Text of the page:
AFRL Materials and Manufacturing Directorate researchers honored by local scientific community

WRIGHT-PATTERSON AIR FORCE BASE -- Three Air Force Research Laboratory Materials and Manufacturing Directorate researchers were honored on April 16, at the Affiliate Societies Council of Dayton's 56th Annual Outstanding Engineers and Scientists' Award Banquet.  This event recognizes exceptional engineers and scientists in the Miami Valley for their important contributions to their professions.

Dr. Michael Durstock received the Research Award, and Dr. Jeffery Baur and Mr. Edward Hermes received the Technical Leadership Award.

As the Research Team Leader for Flexible Materials & Devices, Dr. Michael Durstock leads activities focused on materials and process development for energy harvesting and storage systems, flexible and printed hybrid electronics, and integrated device concepts.  His research includes the use of 3-D printing approaches for integrated devices, flexible and stretchable electronics, next-generation energy harvesting technologies, and novel approaches to energy storage.

Dr. Jeffery Baur serves as the Research Leader for the Organic Matrix Composite Materials and Processing Team.  Here he has grown a team of high performance researchers executing a $5M annual portfolio of fundamental research in processing science, additive manufacturing, and innovative directed energy hardening of structural, high-temp polyimide composites.  Additionally, he has increased AFRL's international collaboration as an organizer of a number of materials conferences and by representing Air Force composite research to international research organizations.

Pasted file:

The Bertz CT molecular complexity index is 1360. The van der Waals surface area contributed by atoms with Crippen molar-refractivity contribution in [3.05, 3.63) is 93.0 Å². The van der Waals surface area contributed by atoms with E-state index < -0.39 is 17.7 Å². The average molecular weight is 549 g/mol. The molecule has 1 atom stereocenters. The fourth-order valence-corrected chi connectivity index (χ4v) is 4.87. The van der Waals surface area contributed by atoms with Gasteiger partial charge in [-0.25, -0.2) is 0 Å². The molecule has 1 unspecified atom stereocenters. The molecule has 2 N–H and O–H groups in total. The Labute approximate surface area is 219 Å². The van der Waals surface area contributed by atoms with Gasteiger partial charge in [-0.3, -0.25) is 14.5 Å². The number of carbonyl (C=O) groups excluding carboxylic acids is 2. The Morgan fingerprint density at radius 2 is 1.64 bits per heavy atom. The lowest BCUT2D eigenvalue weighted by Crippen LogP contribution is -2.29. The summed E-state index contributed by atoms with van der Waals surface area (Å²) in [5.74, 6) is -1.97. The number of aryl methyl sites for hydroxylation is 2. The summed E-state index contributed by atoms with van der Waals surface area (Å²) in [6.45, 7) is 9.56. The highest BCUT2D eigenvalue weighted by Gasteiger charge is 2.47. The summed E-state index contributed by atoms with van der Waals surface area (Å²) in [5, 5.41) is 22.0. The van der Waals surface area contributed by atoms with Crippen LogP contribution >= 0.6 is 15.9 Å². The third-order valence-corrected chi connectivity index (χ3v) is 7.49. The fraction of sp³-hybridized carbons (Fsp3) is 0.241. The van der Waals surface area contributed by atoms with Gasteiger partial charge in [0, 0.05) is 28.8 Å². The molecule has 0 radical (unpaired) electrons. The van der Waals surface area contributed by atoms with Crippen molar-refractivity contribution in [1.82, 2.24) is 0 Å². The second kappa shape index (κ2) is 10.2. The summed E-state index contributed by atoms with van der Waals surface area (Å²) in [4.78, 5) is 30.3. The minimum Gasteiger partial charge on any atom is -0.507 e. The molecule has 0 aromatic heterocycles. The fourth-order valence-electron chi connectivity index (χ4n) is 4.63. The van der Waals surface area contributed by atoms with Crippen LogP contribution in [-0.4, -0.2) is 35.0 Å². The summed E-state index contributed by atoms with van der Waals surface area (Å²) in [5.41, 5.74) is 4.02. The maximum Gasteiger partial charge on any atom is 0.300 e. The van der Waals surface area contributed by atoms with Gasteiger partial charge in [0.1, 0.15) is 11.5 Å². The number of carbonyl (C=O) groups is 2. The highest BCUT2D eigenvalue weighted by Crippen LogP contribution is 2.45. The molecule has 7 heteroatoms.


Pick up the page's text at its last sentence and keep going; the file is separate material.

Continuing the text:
Mr. Edward Hermes served as the Technical Director for the Systems Support Division, retiring from civil service in 2015.  As the Division's principal technical advisor, he oversaw the content and technical quality for programs totaling $45M.  Throughout his career, he led the development and transition of technologies to a number of Air Force systems and conducted a broad range of research and development activities that included advanced ceramics for propulsion applications, composite materials, metals, corrosion prevention and control, rapid response systems support engineering, and manufacturing technology.

The Affiliate Societies Council of Dayton was founded in 1966 to provide opportunities for practicing engineers, scientists and technologists to pursue continuing professional educational opportunities.   Today, the ASC consists of nearly 12,000 members from approximately 45 professional societies and   provides career guidance for K-12 students, recognizes outstanding contributions in technology and management disciplines, and promotes a close working relationship among affiliated societies.